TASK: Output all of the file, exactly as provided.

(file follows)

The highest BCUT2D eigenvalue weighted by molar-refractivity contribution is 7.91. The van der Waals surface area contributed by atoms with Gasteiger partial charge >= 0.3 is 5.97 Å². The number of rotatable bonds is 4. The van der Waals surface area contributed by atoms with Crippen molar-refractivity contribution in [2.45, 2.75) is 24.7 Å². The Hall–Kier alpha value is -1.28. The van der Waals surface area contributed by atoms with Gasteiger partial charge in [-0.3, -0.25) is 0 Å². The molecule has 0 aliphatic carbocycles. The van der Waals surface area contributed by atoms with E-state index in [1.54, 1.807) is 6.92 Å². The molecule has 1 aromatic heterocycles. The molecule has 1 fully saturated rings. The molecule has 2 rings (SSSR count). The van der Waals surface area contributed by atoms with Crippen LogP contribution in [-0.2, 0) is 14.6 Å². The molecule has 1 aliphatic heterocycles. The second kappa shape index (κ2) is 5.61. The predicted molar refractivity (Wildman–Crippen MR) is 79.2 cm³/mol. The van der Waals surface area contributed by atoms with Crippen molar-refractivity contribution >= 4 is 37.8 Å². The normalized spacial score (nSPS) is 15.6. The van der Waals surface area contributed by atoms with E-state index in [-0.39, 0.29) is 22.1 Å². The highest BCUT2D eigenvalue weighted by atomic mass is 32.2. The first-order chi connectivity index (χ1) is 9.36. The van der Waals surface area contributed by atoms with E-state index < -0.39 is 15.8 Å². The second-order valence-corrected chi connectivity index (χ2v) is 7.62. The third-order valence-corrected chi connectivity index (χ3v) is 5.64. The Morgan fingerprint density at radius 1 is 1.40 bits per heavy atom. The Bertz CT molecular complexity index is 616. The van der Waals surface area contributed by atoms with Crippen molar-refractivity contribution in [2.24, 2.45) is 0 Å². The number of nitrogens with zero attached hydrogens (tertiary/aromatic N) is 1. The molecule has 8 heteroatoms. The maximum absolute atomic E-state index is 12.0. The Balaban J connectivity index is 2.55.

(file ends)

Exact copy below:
The highest BCUT2D eigenvalue weighted by molar-refractivity contribution is 7.91. The van der Waals surface area contributed by atoms with Gasteiger partial charge >= 0.3 is 5.97 Å². The number of rotatable bonds is 4. The van der Waals surface area contributed by atoms with Crippen molar-refractivity contribution in [2.45, 2.75) is 24.7 Å². The Hall–Kier alpha value is -1.28. The van der Waals surface area contributed by atoms with Gasteiger partial charge in [-0.3, -0.25) is 0 Å². The molecule has 0 aliphatic carbocycles. The van der Waals surface area contributed by atoms with E-state index in [1.54, 1.807) is 6.92 Å². The molecule has 1 aromatic heterocycles. The molecule has 1 fully saturated rings. The molecule has 2 rings (SSSR count). The van der Waals surface area contributed by atoms with Crippen LogP contribution in [-0.2, 0) is 14.6 Å². The molecule has 1 aliphatic heterocycles. The second kappa shape index (κ2) is 5.61. The predicted molar refractivity (Wildman–Crippen MR) is 79.2 cm³/mol. The van der Waals surface area contributed by atoms with Crippen molar-refractivity contribution >= 4 is 37.8 Å². The normalized spacial score (nSPS) is 15.6. The van der Waals surface area contributed by atoms with E-state index in [-0.39, 0.29) is 22.1 Å². The highest BCUT2D eigenvalue weighted by atomic mass is 32.2. The first-order chi connectivity index (χ1) is 9.36. The van der Waals surface area contributed by atoms with E-state index < -0.39 is 15.8 Å². The second-order valence-corrected chi connectivity index (χ2v) is 7.62. The third-order valence-corrected chi connectivity index (χ3v) is 5.64. The Morgan fingerprint density at radius 1 is 1.40 bits per heavy atom. The Bertz CT molecular complexity index is 616. The van der Waals surface area contributed by atoms with Crippen molar-refractivity contribution in [2.24, 2.45) is 0 Å². The number of nitrogens with zero attached hydrogens (tertiary/aromatic N) is 1. The molecule has 8 heteroatoms. The maximum absolute atomic E-state index is 12.0. The Balaban J connectivity index is 2.55.